Ballet Memphis gets new ballet master

James Ady (front), dancing in Val Caniporoli’s “Lambarena” with the Pennsylvania Ballet, is the new ballet master for Ballet Memphis.

Alexander Iziliaev for Pennsylvania Ballet

James Ady (front), dancing in Val Caniporoli’s “Lambarena” with the Pennsylvania Ballet, is the new ballet master for Ballet Memphis.

There’s a flurry of personnel changes at Ballet Memphis.

The organization announced that James Ady is its new ballet master. He, along with veteran ballet mistress Tamara Hoffman, will coach the dancers and be involved in productions.

The company has also brought in Charles Cooper, Anwen David, Alberto Gaspar and Ben Slayen as dancers and promoted Elizabeth Mensah from trainee to dancer. Michelle Presley and Ashley Hannah Davis are joining as trainees.

Ady attended the North Carolina School for the Arts and then joined Pennsylvania Ballet in Philadelphia as an apprentice. In 2002 he joined American Ballet Theatre and returned to Pennsylvania Ballet in 2003 where he was named principal dancer in 2005.

Dorothy Gunther Pugh, founder and artistic director of Ballet Memphis, said she called around the country for recommendations. “James was a top candidate,” she said, “and when he came in, the dancers evaluated him and our staff people felt great about him.”

Ady took a break from his dancing career when he went back to school and graduated magna cum laude from Boise State University in 2012 with a degree in journalism. “But he wanted to come back to the ballet world,” Pugh said, “and we’re pleased to have him.”

Ady replaces Karl Condon, who was the associate artistic director until he left Ballet Memphis this year to return to school.

Mensah, who has been a trainee for two seasons, comes to her first season as a full company member with considerable strengths.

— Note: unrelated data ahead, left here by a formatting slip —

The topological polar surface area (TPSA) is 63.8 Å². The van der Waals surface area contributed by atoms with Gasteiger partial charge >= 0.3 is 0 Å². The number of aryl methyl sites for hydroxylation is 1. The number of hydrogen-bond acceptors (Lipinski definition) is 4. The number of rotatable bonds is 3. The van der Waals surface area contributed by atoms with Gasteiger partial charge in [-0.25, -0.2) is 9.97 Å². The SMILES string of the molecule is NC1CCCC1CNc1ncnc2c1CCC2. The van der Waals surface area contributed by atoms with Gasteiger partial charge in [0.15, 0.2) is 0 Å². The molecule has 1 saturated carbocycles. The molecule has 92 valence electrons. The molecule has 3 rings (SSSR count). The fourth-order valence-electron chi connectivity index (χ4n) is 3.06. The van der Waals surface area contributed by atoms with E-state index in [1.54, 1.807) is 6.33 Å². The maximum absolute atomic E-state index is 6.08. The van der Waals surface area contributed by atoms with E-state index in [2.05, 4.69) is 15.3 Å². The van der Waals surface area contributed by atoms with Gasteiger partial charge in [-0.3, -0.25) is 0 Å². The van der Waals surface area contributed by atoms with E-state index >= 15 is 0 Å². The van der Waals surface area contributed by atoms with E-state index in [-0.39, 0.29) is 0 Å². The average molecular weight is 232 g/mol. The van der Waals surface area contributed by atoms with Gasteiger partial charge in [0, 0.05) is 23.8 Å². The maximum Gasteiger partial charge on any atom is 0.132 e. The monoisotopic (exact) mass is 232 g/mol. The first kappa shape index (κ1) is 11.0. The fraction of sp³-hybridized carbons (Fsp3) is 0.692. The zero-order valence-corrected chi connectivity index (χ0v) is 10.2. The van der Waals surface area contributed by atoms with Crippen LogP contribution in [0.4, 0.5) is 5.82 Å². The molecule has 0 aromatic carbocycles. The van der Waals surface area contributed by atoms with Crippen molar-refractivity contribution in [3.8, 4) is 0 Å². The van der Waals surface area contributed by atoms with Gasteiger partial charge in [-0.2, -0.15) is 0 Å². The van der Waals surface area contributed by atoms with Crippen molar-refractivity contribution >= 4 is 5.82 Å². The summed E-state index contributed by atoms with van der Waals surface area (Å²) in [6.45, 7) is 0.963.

“She’s almost a template for a different kind of dancer that is needed more and more in the nation,” Pugh said, “a dancer with skills not only as an athlete and artist, but also understands the changing culture and demographics in America.”

Mensah was a trainee with the Joffrey Ballet in Chicago and has performed several pieces with Ballet Memphis. She participates in the Ballet Memphis Cares outreach program and received an emerging artist grant from the Jeniam Foundation in 2012.

“Dancers and artists need to understand we’re in service to others, not just career builders. We have to be multifaceted and Elizabeth’s clearly that way.”

Ballet Memphis is also being represented in Japan later this month. Company members Hideko Karasawa and Kendall G. Britt Jr. will perform at the juried Ballet Asteras 2013 Gala in Tokyo on July 21.

The celebration of Japanese dancers who perform outside Japan invited eight couples from around the world to perform at the New National Theatre in Tokyo. Ballet Memphis is the only company from the United States that is represented.

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